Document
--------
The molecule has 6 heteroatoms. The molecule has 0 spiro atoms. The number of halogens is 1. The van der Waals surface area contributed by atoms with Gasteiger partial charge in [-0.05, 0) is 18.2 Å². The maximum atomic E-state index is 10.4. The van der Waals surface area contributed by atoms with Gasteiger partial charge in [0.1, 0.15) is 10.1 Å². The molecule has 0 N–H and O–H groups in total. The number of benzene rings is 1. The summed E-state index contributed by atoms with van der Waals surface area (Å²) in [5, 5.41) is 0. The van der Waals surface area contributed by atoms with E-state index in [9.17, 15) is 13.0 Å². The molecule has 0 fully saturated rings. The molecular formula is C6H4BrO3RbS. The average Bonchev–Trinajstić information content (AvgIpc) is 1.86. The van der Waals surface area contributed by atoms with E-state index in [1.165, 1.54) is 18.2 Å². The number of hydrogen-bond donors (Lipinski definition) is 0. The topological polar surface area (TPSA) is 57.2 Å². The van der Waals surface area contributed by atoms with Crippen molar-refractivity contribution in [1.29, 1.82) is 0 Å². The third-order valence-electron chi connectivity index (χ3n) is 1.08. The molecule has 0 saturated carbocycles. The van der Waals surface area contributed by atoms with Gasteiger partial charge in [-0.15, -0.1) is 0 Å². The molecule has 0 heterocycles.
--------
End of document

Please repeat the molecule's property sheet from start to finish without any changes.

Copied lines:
The molecule has 6 heteroatoms. The molecule has 0 spiro atoms. The number of halogens is 1. The van der Waals surface area contributed by atoms with Gasteiger partial charge in [-0.05, 0) is 18.2 Å². The maximum atomic E-state index is 10.4. The van der Waals surface area contributed by atoms with Gasteiger partial charge in [0.1, 0.15) is 10.1 Å². The molecule has 0 N–H and O–H groups in total. The number of benzene rings is 1. The summed E-state index contributed by atoms with van der Waals surface area (Å²) in [5, 5.41) is 0. The van der Waals surface area contributed by atoms with E-state index in [9.17, 15) is 13.0 Å². The molecule has 0 fully saturated rings. The molecular formula is C6H4BrO3RbS. The average Bonchev–Trinajstić information content (AvgIpc) is 1.86. The van der Waals surface area contributed by atoms with E-state index in [1.165, 1.54) is 18.2 Å². The number of hydrogen-bond donors (Lipinski definition) is 0. The topological polar surface area (TPSA) is 57.2 Å². The van der Waals surface area contributed by atoms with Crippen molar-refractivity contribution in [1.29, 1.82) is 0 Å². The third-order valence-electron chi connectivity index (χ3n) is 1.08. The molecule has 0 saturated carbocycles. The van der Waals surface area contributed by atoms with Gasteiger partial charge in [-0.15, -0.1) is 0 Å². The molecule has 0 heterocycles.